26 sushi kiosks that are our own outlets across North America. We found that if you were selling x amount of sushi that had been made off-site in a factory, you’d sell five times that amount if there was a sushi chef working in front of the customers. First of all it would be very visible and the whole image of being fresh is reinforced. Three-quarters of all the sushi that we sell is made right on the spot, with chefs working in the stores.”
Most of Valvur’s sushi has a single-day shelf life— and is purchased within the first two or three hours after it has been prepared. The sushi that’s delivered from Valvur’s factories has a longer shelf life, typically by using a higher moisture content in the rice. He is also diversifying by selling hyper-fresh sandwiches— for example, ginger chicken with wasabi.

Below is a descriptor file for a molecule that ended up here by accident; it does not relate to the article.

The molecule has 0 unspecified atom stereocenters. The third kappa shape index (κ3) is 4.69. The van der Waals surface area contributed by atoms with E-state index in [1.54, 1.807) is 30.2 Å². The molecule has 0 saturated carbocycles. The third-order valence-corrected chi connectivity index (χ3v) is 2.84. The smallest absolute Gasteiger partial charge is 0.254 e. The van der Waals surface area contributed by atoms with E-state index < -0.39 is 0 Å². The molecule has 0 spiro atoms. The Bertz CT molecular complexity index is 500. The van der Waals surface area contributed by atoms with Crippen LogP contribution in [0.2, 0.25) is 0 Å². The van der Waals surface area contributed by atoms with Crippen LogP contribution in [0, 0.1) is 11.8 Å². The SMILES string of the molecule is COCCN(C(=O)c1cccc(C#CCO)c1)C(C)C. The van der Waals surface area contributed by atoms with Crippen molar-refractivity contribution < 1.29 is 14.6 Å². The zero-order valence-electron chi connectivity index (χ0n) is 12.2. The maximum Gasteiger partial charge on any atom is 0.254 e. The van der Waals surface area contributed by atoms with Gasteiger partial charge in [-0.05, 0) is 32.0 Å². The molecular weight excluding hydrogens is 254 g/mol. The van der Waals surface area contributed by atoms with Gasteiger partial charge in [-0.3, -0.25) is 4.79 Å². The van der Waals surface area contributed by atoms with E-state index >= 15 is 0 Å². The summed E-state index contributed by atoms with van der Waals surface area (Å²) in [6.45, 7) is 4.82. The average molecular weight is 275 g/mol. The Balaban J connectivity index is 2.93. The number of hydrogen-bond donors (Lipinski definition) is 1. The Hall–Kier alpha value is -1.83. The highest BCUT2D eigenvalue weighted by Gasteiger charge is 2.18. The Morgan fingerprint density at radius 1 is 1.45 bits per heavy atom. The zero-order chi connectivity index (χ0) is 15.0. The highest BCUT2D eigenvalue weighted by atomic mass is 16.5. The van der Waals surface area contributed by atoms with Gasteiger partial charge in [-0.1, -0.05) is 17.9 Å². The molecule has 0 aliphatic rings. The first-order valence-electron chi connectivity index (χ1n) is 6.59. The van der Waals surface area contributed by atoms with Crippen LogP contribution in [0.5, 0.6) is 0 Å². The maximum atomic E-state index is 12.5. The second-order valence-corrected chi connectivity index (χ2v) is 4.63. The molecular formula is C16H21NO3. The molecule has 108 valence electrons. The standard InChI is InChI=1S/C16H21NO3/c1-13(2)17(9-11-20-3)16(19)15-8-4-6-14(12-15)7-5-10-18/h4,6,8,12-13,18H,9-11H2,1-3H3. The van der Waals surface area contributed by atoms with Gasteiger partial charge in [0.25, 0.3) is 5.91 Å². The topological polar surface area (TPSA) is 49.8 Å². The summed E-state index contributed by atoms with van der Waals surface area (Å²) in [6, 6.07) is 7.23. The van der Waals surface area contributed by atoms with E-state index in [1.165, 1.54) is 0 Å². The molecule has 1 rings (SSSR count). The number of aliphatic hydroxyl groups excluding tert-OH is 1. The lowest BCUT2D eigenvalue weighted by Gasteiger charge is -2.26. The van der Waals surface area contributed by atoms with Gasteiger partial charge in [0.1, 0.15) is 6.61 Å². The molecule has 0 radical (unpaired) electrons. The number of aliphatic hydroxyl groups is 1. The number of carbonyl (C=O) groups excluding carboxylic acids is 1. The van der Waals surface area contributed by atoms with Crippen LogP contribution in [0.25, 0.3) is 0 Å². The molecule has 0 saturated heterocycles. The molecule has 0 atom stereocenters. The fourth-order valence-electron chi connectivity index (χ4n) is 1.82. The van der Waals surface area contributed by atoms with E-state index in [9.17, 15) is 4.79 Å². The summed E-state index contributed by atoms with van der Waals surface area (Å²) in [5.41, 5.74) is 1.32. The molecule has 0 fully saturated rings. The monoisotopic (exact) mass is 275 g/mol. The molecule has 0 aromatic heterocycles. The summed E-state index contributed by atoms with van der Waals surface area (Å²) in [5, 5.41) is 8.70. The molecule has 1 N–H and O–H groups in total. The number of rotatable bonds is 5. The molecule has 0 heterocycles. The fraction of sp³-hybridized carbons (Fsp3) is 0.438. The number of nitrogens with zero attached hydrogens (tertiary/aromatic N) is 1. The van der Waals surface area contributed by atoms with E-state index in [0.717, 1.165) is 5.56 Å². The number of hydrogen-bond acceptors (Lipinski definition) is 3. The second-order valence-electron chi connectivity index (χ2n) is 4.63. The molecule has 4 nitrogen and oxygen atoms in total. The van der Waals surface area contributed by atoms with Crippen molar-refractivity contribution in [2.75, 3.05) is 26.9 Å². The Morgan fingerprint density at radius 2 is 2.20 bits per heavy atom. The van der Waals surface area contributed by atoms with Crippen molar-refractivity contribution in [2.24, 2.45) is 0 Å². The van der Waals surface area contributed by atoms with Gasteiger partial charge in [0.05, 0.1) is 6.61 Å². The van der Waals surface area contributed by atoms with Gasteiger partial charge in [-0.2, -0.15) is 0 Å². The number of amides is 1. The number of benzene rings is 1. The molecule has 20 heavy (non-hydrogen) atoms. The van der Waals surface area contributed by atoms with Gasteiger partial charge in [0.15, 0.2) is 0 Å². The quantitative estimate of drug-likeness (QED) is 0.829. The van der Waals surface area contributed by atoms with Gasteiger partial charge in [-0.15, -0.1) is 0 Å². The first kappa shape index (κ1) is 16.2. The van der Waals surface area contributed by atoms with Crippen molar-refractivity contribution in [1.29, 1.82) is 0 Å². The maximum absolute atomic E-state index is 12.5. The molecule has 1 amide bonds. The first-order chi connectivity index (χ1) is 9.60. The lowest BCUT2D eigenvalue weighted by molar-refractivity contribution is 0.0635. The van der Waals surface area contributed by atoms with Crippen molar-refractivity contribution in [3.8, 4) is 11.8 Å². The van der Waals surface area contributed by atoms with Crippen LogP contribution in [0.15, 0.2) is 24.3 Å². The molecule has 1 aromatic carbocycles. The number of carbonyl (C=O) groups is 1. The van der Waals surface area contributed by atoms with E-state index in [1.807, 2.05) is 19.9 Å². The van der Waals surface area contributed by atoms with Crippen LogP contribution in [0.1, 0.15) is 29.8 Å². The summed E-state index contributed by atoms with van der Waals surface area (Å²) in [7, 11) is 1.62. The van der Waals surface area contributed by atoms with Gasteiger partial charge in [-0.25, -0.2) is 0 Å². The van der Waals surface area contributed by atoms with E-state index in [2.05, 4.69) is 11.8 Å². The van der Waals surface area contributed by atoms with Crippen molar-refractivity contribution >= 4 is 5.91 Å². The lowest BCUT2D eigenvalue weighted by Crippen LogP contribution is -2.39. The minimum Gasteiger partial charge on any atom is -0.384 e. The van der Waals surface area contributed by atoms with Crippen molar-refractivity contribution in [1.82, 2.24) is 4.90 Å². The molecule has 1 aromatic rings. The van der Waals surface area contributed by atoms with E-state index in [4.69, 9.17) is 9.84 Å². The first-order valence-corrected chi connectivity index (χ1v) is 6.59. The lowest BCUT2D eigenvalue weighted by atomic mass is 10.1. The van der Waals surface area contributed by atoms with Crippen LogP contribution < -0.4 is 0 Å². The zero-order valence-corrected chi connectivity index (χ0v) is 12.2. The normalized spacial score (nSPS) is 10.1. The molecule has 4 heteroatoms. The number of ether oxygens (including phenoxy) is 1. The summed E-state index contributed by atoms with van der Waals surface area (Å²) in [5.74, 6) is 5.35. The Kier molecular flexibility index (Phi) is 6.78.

Valvur has one partner, Glenn Brown, whose sushi company he acquired in 2002. Outsiders participate through a group called Whitecastle Private Equity, founded by Ephraim Diamond, who co-started Cadillac Fairview. “The reason our business is essentially unique, and what makes it an interesting vehicle either from a general business sense or as an investment target, is the fact that we’ve done a couple of things differently from other companies,” Valvur contends. “We have our own employees spread throughout retail chains and cafeterias across Canada and potentially across North America. It’s unique to have your own employees in other people’s premises. What we can do is have a completely different level of customer service, to be able to control our own merchandising, to provide an element of theatre that other food products can’t have if they’re just sitting on a shelf someplace. So that’s a truly innovative thing, and you don’t find many companies that do that.” And you don’t find too many former vicepresidents of major banks out there hustling sushi, either. M